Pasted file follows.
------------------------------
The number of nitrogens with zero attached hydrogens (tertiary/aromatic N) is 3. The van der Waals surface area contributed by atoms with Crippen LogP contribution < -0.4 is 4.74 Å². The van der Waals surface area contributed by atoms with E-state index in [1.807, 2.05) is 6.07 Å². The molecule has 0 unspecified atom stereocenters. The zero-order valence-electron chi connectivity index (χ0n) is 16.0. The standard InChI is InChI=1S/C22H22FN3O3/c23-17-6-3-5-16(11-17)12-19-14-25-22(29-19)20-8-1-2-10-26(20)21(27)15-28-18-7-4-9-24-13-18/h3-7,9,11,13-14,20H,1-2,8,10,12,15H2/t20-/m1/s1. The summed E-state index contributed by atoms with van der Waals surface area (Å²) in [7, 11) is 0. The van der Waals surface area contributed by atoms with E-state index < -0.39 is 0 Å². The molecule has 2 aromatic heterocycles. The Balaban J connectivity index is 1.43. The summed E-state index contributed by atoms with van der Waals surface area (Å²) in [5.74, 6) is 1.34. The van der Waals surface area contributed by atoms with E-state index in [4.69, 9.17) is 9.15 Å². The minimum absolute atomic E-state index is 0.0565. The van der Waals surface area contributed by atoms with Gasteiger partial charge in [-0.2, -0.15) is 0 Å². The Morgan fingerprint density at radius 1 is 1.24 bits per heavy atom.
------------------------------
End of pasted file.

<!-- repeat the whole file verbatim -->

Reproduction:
The number of nitrogens with zero attached hydrogens (tertiary/aromatic N) is 3. The van der Waals surface area contributed by atoms with Crippen LogP contribution < -0.4 is 4.74 Å². The van der Waals surface area contributed by atoms with E-state index in [1.807, 2.05) is 6.07 Å². The molecule has 0 unspecified atom stereocenters. The zero-order valence-electron chi connectivity index (χ0n) is 16.0. The standard InChI is InChI=1S/C22H22FN3O3/c23-17-6-3-5-16(11-17)12-19-14-25-22(29-19)20-8-1-2-10-26(20)21(27)15-28-18-7-4-9-24-13-18/h3-7,9,11,13-14,20H,1-2,8,10,12,15H2/t20-/m1/s1. The summed E-state index contributed by atoms with van der Waals surface area (Å²) in [7, 11) is 0. The van der Waals surface area contributed by atoms with E-state index < -0.39 is 0 Å². The molecule has 2 aromatic heterocycles. The Balaban J connectivity index is 1.43. The summed E-state index contributed by atoms with van der Waals surface area (Å²) in [5.74, 6) is 1.34. The van der Waals surface area contributed by atoms with E-state index in [4.69, 9.17) is 9.15 Å². The minimum absolute atomic E-state index is 0.0565. The van der Waals surface area contributed by atoms with Gasteiger partial charge in [-0.2, -0.15) is 0 Å². The Morgan fingerprint density at radius 1 is 1.24 bits per heavy atom.